Showing posts with label BBC Radio 4. Show all posts
Showing posts with label BBC Radio 4. Show all posts

Saturday, 12 January 2013

Natalie Haynes and Alexandra Shulman appear on With Great Pleasure

With Great Pleasure is one of the best programmes on BBC Radio 4.

If you haven’t discovered it, do give it a try. The series asks well-known names to pick prose and poetry they love - so it’s a fantastic way to discover new writers and hear old favourites.

This week I got the chance to attend a recording of two forthcoming programmes at the BBC’s Broadcasting House. The shows featured two ultra-inspiring women – the first, comedian and writer Natalie Haynes and the second, Vogue editor-in-chief Alexandra Shulman.

The programmes will both be broadcast in February so I don’t want to give too much of the game away but Natalie Haynes’s selection included two rare and exquisite readings by one of our most distinguished writers. Like the rest of the audience, I couldn’t quite believe my eyes when he walked on to the stage.

Then it was time for the second recording. I was fascinated to hear Alexandra Shulman’s choices – not only because she is a brilliant editor but because she is exactly the same generation as me. And sure enough, listening to her choices (beautifully read by Tracy Wiles and Stella Gonet) sent a shiver down my spine. Her favourites included Noel Streatfeild’s classic White Boots, Dorothy Parker’s The Telephone Call, Rosamund Lehman’s Invitation to the Waltz and even Mediterranean Cookery by Elizabeth David. Shulman recalled how the book took her straight back to her North London childhood, in the days when her mother (the distinguished journalist Drusilla Beyfus) would rush in from work and start cooking supper from scratch in their tiny kitchen.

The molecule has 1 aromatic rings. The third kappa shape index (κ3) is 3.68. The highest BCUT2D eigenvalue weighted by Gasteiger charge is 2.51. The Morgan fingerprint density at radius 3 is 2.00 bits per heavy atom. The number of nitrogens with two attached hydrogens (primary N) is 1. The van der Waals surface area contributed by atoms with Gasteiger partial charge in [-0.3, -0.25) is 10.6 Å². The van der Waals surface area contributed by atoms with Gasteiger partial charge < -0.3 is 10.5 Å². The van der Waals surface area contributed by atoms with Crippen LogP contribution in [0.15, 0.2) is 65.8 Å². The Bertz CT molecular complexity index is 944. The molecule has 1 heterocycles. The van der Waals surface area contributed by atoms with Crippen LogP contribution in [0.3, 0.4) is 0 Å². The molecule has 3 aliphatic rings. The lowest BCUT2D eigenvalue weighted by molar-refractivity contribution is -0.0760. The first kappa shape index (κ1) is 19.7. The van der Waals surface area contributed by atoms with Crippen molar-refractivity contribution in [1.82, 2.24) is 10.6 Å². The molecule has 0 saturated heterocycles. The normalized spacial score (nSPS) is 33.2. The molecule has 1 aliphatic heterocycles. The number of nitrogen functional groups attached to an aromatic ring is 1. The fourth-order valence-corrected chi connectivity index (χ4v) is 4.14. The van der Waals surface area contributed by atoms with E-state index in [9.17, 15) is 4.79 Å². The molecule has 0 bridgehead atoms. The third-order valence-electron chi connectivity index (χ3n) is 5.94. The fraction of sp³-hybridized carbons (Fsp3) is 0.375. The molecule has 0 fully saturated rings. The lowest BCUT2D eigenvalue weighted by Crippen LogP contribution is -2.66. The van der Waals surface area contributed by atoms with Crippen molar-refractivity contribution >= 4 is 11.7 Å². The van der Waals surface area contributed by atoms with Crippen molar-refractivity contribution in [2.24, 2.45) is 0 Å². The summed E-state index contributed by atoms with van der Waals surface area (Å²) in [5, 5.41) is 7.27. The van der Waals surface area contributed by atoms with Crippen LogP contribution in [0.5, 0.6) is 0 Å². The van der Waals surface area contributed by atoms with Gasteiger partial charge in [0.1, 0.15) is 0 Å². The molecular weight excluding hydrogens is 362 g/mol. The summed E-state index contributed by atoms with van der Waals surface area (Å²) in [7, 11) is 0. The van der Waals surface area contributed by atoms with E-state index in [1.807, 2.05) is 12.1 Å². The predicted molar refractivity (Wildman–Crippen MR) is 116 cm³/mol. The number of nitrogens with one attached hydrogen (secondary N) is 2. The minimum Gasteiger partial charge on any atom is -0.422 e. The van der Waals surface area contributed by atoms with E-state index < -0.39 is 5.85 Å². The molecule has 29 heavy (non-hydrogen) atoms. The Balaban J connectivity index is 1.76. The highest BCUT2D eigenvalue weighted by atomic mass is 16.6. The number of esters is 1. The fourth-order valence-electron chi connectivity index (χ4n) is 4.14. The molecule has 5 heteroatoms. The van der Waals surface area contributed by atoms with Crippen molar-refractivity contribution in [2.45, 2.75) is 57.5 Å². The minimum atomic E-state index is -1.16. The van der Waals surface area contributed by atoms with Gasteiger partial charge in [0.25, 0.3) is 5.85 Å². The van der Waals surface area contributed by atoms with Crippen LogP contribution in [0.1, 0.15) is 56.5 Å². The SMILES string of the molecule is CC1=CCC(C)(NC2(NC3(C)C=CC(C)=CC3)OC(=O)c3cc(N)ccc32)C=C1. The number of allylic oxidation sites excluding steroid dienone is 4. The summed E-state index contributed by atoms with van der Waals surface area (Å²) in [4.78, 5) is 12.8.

As the child of two journalists, Shulman said that when she was growing up journalism seemed like very hard work for little remuneration. But she loved reading journalists’ writing and the journalist she most admired was Joan Didion, whose Play It As It Lays was another of her (universally excellent) choices.

Shulman, dressed in a stylish bottle green velvet dress, was surprisingly modest and self-effacing as she talked about the titles she’d selected. Being asked to do the programme was, she said, “an incredible treat and privilege.” Actually, being part of the audience was a treat and privilege too.

PS. Alexandra Shulman’s debut novel about three friends who graduate in the 1980s is out in paperback this week. Can We Still Be Friends (Fig Tree, £5.99)

Monday, 5 November 2012

The BBC's Nick Robinson - and the perils of working from home

BBC political editor Nick Robinson is a brilliant reporter. He always looks cool, calm and unflustered – even when he’s got scary deadlines to meet and major political stories to cover. He’s also got that rare journalistic knack of making the most complicated issues clear and intelligible. He’s particularly good on Radio Four’s Today programme, where he often pops up to detangle the political complexities of the day.

Yesterday Robinson was featured on The Sunday Times Magazine’s long-running A Life in the Day page. It was fascinating stuff (he said most politicians are “decent people doing an honourable job,” declared he'll never do Strictly Come Dancing and revealed that when he’s working he lives on crisps and chocolate). There was also one recollection that will strike a chord with all parents who work from home.